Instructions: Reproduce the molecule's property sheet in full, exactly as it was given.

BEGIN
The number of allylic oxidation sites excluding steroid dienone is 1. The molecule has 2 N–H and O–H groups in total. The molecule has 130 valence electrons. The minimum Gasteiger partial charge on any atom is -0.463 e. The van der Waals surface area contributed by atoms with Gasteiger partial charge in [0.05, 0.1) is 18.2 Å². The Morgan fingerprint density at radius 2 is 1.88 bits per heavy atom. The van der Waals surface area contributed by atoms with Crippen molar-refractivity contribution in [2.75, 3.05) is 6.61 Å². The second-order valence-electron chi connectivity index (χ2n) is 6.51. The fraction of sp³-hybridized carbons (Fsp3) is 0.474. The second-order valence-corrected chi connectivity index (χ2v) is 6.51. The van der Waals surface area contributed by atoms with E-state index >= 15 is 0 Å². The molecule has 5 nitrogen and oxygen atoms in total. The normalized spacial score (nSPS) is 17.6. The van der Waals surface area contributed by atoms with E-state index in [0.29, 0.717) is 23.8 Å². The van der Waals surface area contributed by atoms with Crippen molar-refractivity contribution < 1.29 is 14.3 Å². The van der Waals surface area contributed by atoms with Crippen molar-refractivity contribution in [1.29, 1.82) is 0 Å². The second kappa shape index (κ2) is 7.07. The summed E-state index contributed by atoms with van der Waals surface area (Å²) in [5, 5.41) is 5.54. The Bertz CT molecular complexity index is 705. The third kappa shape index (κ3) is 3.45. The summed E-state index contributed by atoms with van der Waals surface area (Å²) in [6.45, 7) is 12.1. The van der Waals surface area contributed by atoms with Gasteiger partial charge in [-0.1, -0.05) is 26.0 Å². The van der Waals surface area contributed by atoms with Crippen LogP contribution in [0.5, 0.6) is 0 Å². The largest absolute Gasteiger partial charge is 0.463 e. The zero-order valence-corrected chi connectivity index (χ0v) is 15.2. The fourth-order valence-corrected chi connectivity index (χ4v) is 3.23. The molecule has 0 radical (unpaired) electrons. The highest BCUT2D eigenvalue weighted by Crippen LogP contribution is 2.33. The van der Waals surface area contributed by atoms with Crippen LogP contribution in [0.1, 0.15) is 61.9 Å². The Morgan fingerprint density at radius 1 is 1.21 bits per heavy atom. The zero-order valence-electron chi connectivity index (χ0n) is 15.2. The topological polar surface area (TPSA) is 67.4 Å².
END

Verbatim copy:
The number of allylic oxidation sites excluding steroid dienone is 1. The molecule has 2 N–H and O–H groups in total. The molecule has 130 valence electrons. The minimum Gasteiger partial charge on any atom is -0.463 e. The van der Waals surface area contributed by atoms with Gasteiger partial charge in [0.05, 0.1) is 18.2 Å². The Morgan fingerprint density at radius 2 is 1.88 bits per heavy atom. The van der Waals surface area contributed by atoms with Crippen molar-refractivity contribution in [2.75, 3.05) is 6.61 Å². The second-order valence-electron chi connectivity index (χ2n) is 6.51. The fraction of sp³-hybridized carbons (Fsp3) is 0.474. The second-order valence-corrected chi connectivity index (χ2v) is 6.51. The van der Waals surface area contributed by atoms with E-state index >= 15 is 0 Å². The molecule has 5 nitrogen and oxygen atoms in total. The normalized spacial score (nSPS) is 17.6. The van der Waals surface area contributed by atoms with E-state index in [0.29, 0.717) is 23.8 Å². The van der Waals surface area contributed by atoms with Crippen molar-refractivity contribution < 1.29 is 14.3 Å². The van der Waals surface area contributed by atoms with Crippen molar-refractivity contribution in [1.29, 1.82) is 0 Å². The second kappa shape index (κ2) is 7.07. The summed E-state index contributed by atoms with van der Waals surface area (Å²) in [5, 5.41) is 5.54. The Bertz CT molecular complexity index is 705. The third kappa shape index (κ3) is 3.45. The summed E-state index contributed by atoms with van der Waals surface area (Å²) in [6.45, 7) is 12.1. The van der Waals surface area contributed by atoms with Gasteiger partial charge in [-0.1, -0.05) is 26.0 Å². The van der Waals surface area contributed by atoms with Crippen LogP contribution in [0.5, 0.6) is 0 Å². The largest absolute Gasteiger partial charge is 0.463 e. The zero-order valence-corrected chi connectivity index (χ0v) is 15.2. The fourth-order valence-corrected chi connectivity index (χ4v) is 3.23. The molecule has 0 radical (unpaired) electrons. The highest BCUT2D eigenvalue weighted by Crippen LogP contribution is 2.33. The van der Waals surface area contributed by atoms with Crippen LogP contribution in [0.1, 0.15) is 61.9 Å². The Morgan fingerprint density at radius 1 is 1.21 bits per heavy atom. The zero-order valence-electron chi connectivity index (χ0n) is 15.2. The topological polar surface area (TPSA) is 67.4 Å².